This gorgeous rondeau traveled the glamorous railways of Europe.
- Type: Tin-lined rondeau in hammered finish with brass handles fitted with three copper rivets
- French description: Rondeau étamé et martelé avec poignées en laiton munies de trois rivets en cuivre
- Dimensions: 38cm diameter by 11cm tall (15 inches by 4.3 inches)
- Thickness: 3.8mm at rim
- Weight: 8174g (18 lbs)
- Stampings: “LEFEVRE VILLEDIEU”; “WL”
- Maker and age estimate: Lefèvre Frères; 1900-1920s?
- Source: FrenchAntiquity
I love me a good rondeau and this is a spectacular one. A rondeau is essentially a sauté pan with two loop handles instead of a long stick handle. This configuration exchanges one use for another: you can’t really jump food in a rondeau as you would with a long-handled sauté, but on the other hand, you can easily slide a rondeau into the oven without worrying about how a projecting handle would fit. For stovetop work where you don’t expect to jump food, a rondeau is just as good as a sauté, and is a little more compact if you’re managing work across multiple hobs.
All of this is to say that I have several rondeaux in various sizes to which this one is a nice addition. At 38 centimeters (15 inches) and 18 pounds it’s a hefty piece, but the two-handled configuration makes it much more manageable than a sauté of the same diameter. That efficient design likely came in handy for the pan’s work in the railcar kitchens of the Compagnie International des Wagons-Lits that traveled across Europe.
It’s also beautiful.
This is a piece that has seen a lot of work in a kitchen. It is battle-scarred, which should come as no surprise given its service on a busy and cramped kitchen. It has been slid between other objects that have left their marks on its flanks.
The floor of the pan also has many pits and scratches from use. Tin is not like spackle in that it cannot camouflage gouges and deep scratches like this. However, in a piece such as this one that approaches 4mm in thickness, these are but minor surface imperfections — scars from faithful service that do not threaten the pan’s integrity.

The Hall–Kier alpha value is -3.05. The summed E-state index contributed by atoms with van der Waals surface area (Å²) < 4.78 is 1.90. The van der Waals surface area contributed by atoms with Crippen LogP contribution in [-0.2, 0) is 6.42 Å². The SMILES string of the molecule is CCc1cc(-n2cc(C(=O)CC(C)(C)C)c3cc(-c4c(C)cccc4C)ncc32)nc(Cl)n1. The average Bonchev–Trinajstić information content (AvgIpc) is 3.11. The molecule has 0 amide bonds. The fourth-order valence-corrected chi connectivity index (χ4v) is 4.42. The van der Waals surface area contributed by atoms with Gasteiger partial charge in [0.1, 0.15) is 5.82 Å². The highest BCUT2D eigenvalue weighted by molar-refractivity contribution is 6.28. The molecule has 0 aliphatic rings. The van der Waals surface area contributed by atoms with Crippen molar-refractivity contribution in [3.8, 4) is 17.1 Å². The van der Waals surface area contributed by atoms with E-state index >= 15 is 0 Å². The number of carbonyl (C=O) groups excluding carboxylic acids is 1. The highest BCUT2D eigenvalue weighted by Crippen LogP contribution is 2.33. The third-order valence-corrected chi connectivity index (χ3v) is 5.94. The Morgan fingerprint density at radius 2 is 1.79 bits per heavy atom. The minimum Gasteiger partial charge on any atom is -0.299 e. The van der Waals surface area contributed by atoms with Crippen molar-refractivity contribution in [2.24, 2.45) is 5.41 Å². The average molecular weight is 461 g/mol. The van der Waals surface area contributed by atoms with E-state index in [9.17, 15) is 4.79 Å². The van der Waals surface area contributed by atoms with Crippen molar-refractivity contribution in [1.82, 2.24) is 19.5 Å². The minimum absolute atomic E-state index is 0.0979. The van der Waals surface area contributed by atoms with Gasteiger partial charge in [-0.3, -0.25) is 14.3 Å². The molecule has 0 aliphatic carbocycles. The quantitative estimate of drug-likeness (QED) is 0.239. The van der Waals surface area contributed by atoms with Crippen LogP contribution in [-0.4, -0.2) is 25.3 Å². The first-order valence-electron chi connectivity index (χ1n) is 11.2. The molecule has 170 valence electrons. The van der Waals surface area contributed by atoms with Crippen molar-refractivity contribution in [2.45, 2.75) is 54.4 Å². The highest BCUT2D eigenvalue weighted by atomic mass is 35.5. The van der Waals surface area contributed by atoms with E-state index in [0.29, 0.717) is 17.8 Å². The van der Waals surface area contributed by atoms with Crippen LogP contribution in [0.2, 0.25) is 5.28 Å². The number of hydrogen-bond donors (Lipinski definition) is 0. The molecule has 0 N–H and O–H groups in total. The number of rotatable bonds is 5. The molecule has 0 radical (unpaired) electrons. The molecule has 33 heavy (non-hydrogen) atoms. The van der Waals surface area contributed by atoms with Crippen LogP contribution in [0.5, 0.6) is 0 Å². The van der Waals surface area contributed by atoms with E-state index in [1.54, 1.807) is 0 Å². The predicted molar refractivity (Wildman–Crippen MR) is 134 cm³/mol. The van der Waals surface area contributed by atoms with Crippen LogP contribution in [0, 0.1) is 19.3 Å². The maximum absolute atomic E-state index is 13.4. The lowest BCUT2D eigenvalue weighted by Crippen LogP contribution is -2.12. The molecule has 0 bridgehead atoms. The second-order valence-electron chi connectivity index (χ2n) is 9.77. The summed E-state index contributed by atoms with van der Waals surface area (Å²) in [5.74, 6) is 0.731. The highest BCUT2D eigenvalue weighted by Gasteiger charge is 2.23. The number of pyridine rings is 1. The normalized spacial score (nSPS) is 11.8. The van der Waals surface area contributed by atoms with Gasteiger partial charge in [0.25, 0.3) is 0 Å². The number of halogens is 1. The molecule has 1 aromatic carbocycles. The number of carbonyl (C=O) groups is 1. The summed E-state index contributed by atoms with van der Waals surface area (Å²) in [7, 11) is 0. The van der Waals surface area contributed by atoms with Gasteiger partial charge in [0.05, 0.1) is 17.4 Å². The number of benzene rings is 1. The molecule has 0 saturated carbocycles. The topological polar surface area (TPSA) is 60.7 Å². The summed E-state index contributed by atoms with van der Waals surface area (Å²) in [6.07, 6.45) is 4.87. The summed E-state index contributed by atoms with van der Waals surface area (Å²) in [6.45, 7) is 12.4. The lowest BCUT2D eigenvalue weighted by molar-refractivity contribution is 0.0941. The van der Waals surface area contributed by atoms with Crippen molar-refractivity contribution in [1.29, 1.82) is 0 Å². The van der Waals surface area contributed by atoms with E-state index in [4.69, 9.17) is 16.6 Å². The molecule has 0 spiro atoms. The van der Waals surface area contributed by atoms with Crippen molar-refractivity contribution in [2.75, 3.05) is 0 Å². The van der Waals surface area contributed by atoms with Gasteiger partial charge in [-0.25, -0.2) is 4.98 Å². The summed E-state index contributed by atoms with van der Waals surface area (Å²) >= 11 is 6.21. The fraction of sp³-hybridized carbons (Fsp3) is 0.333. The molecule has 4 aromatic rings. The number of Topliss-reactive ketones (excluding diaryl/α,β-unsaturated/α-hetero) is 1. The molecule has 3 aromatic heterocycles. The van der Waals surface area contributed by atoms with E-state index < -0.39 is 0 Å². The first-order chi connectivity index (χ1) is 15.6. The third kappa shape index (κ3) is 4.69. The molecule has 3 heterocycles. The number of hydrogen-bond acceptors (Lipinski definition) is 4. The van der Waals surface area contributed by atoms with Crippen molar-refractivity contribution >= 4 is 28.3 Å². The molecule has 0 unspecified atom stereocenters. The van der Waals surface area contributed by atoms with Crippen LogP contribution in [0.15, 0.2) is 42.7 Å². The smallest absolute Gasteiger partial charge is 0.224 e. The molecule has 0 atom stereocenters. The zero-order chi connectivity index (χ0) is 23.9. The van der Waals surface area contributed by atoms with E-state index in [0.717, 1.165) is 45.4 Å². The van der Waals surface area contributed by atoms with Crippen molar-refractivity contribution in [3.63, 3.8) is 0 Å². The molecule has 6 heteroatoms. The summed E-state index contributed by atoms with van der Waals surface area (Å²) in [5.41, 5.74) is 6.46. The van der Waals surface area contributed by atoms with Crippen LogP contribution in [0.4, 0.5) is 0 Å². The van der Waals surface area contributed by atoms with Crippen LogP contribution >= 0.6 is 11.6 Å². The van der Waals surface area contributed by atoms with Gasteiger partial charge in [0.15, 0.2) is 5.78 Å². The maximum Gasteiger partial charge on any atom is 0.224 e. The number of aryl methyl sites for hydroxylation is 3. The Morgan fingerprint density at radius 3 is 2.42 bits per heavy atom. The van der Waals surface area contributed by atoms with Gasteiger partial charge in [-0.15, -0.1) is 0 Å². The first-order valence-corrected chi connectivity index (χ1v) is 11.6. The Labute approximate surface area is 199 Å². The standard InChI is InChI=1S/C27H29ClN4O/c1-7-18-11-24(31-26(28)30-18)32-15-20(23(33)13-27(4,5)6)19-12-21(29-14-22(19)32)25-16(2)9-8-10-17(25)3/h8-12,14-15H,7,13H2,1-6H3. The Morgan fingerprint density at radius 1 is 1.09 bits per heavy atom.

On this, as on other large copper pieces I’ve seen, there are lots of scrapes and dings at the rim.
The handles are large brass fittings about 14cm (5.5 inches) across at the baseplate. One of the handles has torqued slightly. I’ve seen this on other heavy pieces as well. The brass seems to bend before the rivets deform; perhaps the heavy baseplate helps to spread the mechanical stress.
The interior rivets are hammered flat but not totally flush to the interior surface.
The underside is beautifully hammered. There are scratch marks around the perimeter as is common with big heavy pieces like this, but the surface of the base retains its hammered finish.
This rondeau carries the initials “W L” for its owner, Wagons-Lits, and the stamp of Lefèvre Villedieu. This is a smaller and less ornate version of the Lefèvre stamp and I suspect it is a 20th century version.
This pot traveled across Europe doing hard service in a traveling kitchen. From 1874 to the 1960s, Wagons-Lits carried travelers from France to Moscow, St. Petersburg, Portugal, Madrid, Cairo, Athens, Istanbul, Baghdad, Bucharest, and more, including the famous Orient Express.
Lefèvre is more of a mystery. I have spent some time poking around the Internet and there is precious little out there, but I do know that Lefèvre Frères was a chaudronnerie in Villedieu-les-Poêles around 1900. (Note that in the advertisement below, poêles is spelled with an umlaut ë instead of the usual circumflex ê.)
I can’t find much more about Lefèvre during the 20th century. In 1975, the company hired Étienne Dulin to manage the enterprise, and in 1980, Maurice Lefèvre sold the firm to him outright. Dulin reformed the company as Atelier du Cuivre and by 1985 had opened up the shop to visitors, apparently one of the first copper workshops in France that was open to the public. If you ever have the opportunity to visit the Atelier in Villedieu-les-Poêles, know that its history extends back into the 19th century.